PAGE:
The days are most definitely getting longer here in Norfolk and we are having our fair share of bright days, although accompanied by most cyclists’ least favourite conditions – wet and windy. All in all it is behaving pretty much exactly as you’d expect for a British March. It is the weather that makes me homesick for York, although I have never lived there, only visited.
Having wrapped up InCoWriMo (International Correspondence Writing Month) at the end of February, I set myself the challenge of working on my creative writing every day during March. I am happy to report that, like my knitting, I am very happy with the progress I am making.
To start the month, I intended to take part in a 21-day writing challenge by Write Your Journey. It seemed to me a great idea to receive a writing prompt each day so I could flex my creative writing muscles, but this turned out to be the wrong challenge for me. I should probably have investigated the website more fully before signing up for the prompts, as I would have realised that it was geared towards meditating and exploring yourself rather than about writing stories. I completed the first few days, but I began to struggle when I got to the one that required me to listen to a guided meditation accompanied by a meditation bowl prior to starting to write. This isn’t my taste, although I’d love to hear from you if you’ve tried it and enjoyed it or found it helpful. Writing in my journal provides me with as much navel-gazing as I require on a daily basis, and if I’m facing anything particularly thorny I tend to turn to the I Ching which I use as a random way to explore problems from new viewpoints.
When I got to this point in the challenge I decided to abandon it and work on more fictional items. Then, if I was going to be writing fiction, why spend the month writing short pieces each day based on prompts at all? Enter (actually, re-enter) my novel.
I started writing my novel in May 2018, got over the 10,000 word-mark of my first draft then life went a bit kablooey and I didn’t look at it again until the end of February. When I talk about my novel, I tend to do so in a self-deprecating way: I say it wryly, I put inverted commas around it and I don’t acknowledge to many other people that it is, in fact, supposed to be a proper novel and that I am writing it. I feel that it seems presumptuous of me to write a novel whereas writing little stories is perfectly okay. Even in my writing group, we all say we write short stories, none of us admit we are working on a novel. Perhaps I am the only one; perhaps we all are, but we aren’t ready to say so.
Earlier this year, with the novel resting, I wrote some scraps of a story that has been fizzing around in my head like balls in a pinball game and that is entirely for my own consumption. When I decided to go back and work on my novel, I re-read some of my earlier character descriptions and it hit me that my little personal story, if tweaked, would make an excellent tale of what happened in the youth of one of the characters and how she had led the rest of her life in the reflected glory of it. So my first action was to import that text into my novel and I have been rewriting it to suit my character for the past few days. To say this has been enjoyable is an understatement. I have loved it and why not? I always love writing.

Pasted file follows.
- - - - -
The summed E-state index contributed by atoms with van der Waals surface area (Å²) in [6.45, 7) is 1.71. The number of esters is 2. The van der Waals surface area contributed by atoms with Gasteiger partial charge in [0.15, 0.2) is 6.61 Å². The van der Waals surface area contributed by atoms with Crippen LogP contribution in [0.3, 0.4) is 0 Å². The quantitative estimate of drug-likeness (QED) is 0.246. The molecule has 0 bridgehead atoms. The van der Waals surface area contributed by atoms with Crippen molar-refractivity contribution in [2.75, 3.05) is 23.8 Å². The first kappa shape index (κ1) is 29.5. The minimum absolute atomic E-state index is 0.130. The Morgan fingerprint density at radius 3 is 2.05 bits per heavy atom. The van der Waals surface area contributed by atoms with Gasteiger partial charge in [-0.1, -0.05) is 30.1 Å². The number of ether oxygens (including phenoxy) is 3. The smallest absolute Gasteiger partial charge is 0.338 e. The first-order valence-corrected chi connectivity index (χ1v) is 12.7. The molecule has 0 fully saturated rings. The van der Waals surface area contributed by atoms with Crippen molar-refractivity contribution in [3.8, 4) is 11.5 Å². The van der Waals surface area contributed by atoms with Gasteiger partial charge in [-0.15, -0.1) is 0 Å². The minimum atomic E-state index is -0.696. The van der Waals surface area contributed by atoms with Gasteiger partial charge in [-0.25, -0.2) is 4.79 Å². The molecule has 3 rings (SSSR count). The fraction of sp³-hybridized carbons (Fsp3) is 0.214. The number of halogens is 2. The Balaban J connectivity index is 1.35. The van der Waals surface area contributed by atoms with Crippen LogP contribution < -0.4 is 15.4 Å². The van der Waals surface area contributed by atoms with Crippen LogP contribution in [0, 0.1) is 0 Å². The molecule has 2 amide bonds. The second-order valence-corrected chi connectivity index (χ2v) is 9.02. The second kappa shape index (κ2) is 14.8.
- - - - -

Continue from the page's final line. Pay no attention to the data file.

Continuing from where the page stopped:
I currently do my creative writing on my MacBook laptop computer using a writing application called Scrivener by Literature and Latte. This is an all-singing, all-dancing piece of software and I am willing to admit that I find it very complex, not to mention intimidating. Actually, since buying it last year I have often just used Apple’s built-in word processor, Pages, for creative writing because my needs don’t justify Scrivener’s complexity. However, I do like to use it and, as with any software, you can use it to any level of expertise you choose so it is in this software that my novel resides. The way I see it, a solid month of working on my novel in Scrivener will be part of the learning process, not just an exercise in creative writing.
There are, of course, a number of writing packages out there for the Mac user including Ulysses, which often wins ‘top app’ awards in the media and IA Writer, another very popular choice. Ulysses and IA Writer both hang their hats on providing a simple, distraction-free interface for writing, Scrivener by default has multiple elements open but you can choose to go into a single, clean screen for writing. Personally, I like to have other reference items around the edges. Scrivener and IA Writer are both traditional desktop applications, in that you buy a license and then pay to upgrade when new versions are released. I used Ulysses for a while until they adopted a subscription payment model which I don’t like. I understand it because it provides a predictable income stream and the company can release micro-updates as many times as they like. I’m just old-school when it comes to owning rather than renting my software.
One of the great things about software created specifically for writers is that it usually provides you with easy to reference word counts and you can set goals for the whole work or for a number of words per session. I like that, although every day I am writing away full tilt and suddenly the computer gives out this chime and I almost fall off my chair with shock!
The first draft of the novel now stands at 15,930 words. I wonder if I can hit 20,000 by the end of the month.
I hope you’ve enjoyed this little wander into the realm of writerly matters. Are you doing anything a little out of the usual this March?